Pregnancy brain. Mommy brain. Momnesia. You’ve heard about it, thought about it, probably imagined it might have even been a myth… and then you got pregnant. Now, you think it’s more real than you could have ever imagined. What exactly is pregnancy brain? Why does it occur, and are there any ways to overcome it? We have answers to your questions and more, as we dive into pregnancy brain and tips to combat it.
According to WebMD, “Pregnancy does not change a woman’s brain, even though some women don’t feel as sharp as usual when they’re pregnant.” While pregnancy doesn’t literally alter the makeup of your brain, it can sometimes feel like it does. Pregnancy brain often results in feelings of forgetfulness, fogginess and issues focusing. BabyCenter says between 50 and 80 percent of pregnant women report having issues with memory during their pregnancy. While medical professionals aren’t exactly sure what causes this yet, researchers have a few hypotheses.
The first hypothesis is pretty simple: lack of sleep. Pregnancy often causes a lot of stress, as both your body and your lifestyle go through significant changes. Additionally, many expecting mothers have issues sleeping due to different conditions caused by their pregnancy. All of this stress and lack of sleep can result in memory loss or brain fogginess for anyone; women just happen to be pregnant.
The second hypothesis has more to do with pregnancy itself. Naturally during pregnancy, your body produces an excess amount of hormones. According to What to Expect, these include everything from estrogen, to progesterone, to oxytocin and prolactin. Hormones release and react with each other, resulting in a plethora of symptoms, potentially including what we refer to as pregnancy brain. As your pregnancy progresses, hormones increase and new ones are introduced, causing many women to feel more forgetful in their third trimester.
Regardless of what causes pregnancy brain, the fact remains that many expecting mothers experience it and feel frustrated by it. So, what can you do to overcome momnesia? There are a few simple steps:
- Write it down. This might seem like an obvious idea, but it can have enormous benefits. Whether you write down your to-do list, take notes of people’s names or simply write down lists of your thoughts, the less you have to “keep” in your brain, the better. You won’t have to stress about trying to remember anything; instead, it will all be written down somewhere you can reference back to.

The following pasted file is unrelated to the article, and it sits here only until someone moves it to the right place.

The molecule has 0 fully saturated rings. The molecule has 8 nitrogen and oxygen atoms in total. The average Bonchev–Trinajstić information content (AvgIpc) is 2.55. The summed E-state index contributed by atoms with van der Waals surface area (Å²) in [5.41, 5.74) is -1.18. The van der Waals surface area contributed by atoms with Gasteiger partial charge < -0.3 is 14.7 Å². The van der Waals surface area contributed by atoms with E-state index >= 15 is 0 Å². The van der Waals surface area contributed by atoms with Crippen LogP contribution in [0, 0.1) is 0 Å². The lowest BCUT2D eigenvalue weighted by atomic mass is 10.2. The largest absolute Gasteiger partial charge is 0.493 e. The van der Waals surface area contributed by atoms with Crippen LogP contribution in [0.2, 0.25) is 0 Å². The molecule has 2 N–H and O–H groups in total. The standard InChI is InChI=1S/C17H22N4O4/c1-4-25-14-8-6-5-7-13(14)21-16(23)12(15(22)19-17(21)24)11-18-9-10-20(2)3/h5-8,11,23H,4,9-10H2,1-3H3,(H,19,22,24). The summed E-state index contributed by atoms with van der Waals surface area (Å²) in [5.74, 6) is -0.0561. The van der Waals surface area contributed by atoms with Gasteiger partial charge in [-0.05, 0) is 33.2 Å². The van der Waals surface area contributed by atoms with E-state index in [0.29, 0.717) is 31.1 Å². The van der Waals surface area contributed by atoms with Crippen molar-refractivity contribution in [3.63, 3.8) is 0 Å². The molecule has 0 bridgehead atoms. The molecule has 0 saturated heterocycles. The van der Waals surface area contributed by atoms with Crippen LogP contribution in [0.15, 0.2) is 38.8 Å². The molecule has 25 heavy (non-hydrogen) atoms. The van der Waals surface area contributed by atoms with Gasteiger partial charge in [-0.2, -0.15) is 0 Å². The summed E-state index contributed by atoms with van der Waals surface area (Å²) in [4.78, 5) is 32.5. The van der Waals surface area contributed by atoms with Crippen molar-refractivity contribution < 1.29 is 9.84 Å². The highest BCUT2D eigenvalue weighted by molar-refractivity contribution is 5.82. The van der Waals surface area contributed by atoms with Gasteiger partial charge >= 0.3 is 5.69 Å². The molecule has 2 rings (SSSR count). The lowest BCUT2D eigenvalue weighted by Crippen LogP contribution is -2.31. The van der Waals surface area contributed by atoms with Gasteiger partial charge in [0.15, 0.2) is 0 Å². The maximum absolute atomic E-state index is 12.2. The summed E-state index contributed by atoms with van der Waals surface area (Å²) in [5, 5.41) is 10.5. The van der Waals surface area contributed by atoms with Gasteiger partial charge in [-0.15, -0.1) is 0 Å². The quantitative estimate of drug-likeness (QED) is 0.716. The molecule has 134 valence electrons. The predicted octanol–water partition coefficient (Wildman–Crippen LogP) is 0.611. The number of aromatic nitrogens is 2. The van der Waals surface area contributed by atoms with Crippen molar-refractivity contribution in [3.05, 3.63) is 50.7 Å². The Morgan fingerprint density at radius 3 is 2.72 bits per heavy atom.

- Have a place for everything. If you find yourself misplacing everything—then forgetting where you put it—combat the mommy brain by making sure you have a place for everything, such as keys, wallet or cell phone. For example, have a hook right by the door to hang your keys on, then make sure you actually do it. When everything has its rightful place, you won’t have to remember where you left it.
- Keep a calendar. Trying to remember your schedule for the day or week can be stressful even when you’re not pregnant. Instead, keep a calendar either for your family or for yourself, and write everything down as soon as you have a date for it. That way, you can check each day and won’t have to worry about trying to remember what’s going on.
- Set reminders. When things pop up that don’t fit into your lists, notes or calendar, set reminders on your phone. Little reminders here and there are helpful ways to remember things like take your medicine or feed the dog.
- Exercise. Finally, not only is exercising while pregnant healthy for both you and your baby, but it can also help improve mommy brain. Everyday Family says researchers have linked light strength conditioning and endurance exercise to an improvement of memory. Additionally, light exercise gives your body an endorphin boost, which helps to reduce stress that can lead to fogginess.
If you’re an expecting mom, chances are you know all about pregnancy brain. While questions still surround its cause, there are ways to overcome its effects in every trimester. Try out some of these helpful tips to stay as focused as possible during your pregnancy.
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